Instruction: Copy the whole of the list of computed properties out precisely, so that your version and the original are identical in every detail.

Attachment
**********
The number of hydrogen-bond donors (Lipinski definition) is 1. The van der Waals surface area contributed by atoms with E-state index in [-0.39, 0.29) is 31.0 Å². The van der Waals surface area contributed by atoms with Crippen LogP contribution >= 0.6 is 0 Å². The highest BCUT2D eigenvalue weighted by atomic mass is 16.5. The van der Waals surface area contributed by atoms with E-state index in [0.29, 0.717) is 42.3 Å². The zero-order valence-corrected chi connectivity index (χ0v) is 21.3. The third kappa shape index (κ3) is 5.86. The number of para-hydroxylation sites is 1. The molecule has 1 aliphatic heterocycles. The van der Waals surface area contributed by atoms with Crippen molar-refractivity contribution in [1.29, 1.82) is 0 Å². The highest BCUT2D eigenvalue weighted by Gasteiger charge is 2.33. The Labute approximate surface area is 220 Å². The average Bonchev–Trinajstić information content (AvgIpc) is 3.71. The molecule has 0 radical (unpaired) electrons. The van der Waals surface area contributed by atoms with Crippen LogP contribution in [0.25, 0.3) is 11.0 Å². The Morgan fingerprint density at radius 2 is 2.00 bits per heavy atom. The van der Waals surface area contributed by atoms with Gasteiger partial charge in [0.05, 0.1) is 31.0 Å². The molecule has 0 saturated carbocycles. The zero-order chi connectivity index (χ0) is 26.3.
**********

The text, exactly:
The number of hydrogen-bond donors (Lipinski definition) is 1. The van der Waals surface area contributed by atoms with E-state index in [-0.39, 0.29) is 31.0 Å². The van der Waals surface area contributed by atoms with Crippen LogP contribution >= 0.6 is 0 Å². The highest BCUT2D eigenvalue weighted by atomic mass is 16.5. The van der Waals surface area contributed by atoms with E-state index in [0.29, 0.717) is 42.3 Å². The zero-order valence-corrected chi connectivity index (χ0v) is 21.3. The third kappa shape index (κ3) is 5.86. The number of para-hydroxylation sites is 1. The molecule has 1 aliphatic heterocycles. The van der Waals surface area contributed by atoms with Crippen molar-refractivity contribution in [1.29, 1.82) is 0 Å². The highest BCUT2D eigenvalue weighted by Gasteiger charge is 2.33. The Labute approximate surface area is 220 Å². The average Bonchev–Trinajstić information content (AvgIpc) is 3.71. The molecule has 0 radical (unpaired) electrons. The van der Waals surface area contributed by atoms with Crippen LogP contribution in [0.25, 0.3) is 11.0 Å². The Morgan fingerprint density at radius 2 is 2.00 bits per heavy atom. The van der Waals surface area contributed by atoms with Gasteiger partial charge in [0.05, 0.1) is 31.0 Å². The molecule has 0 saturated carbocycles. The zero-order chi connectivity index (χ0) is 26.3.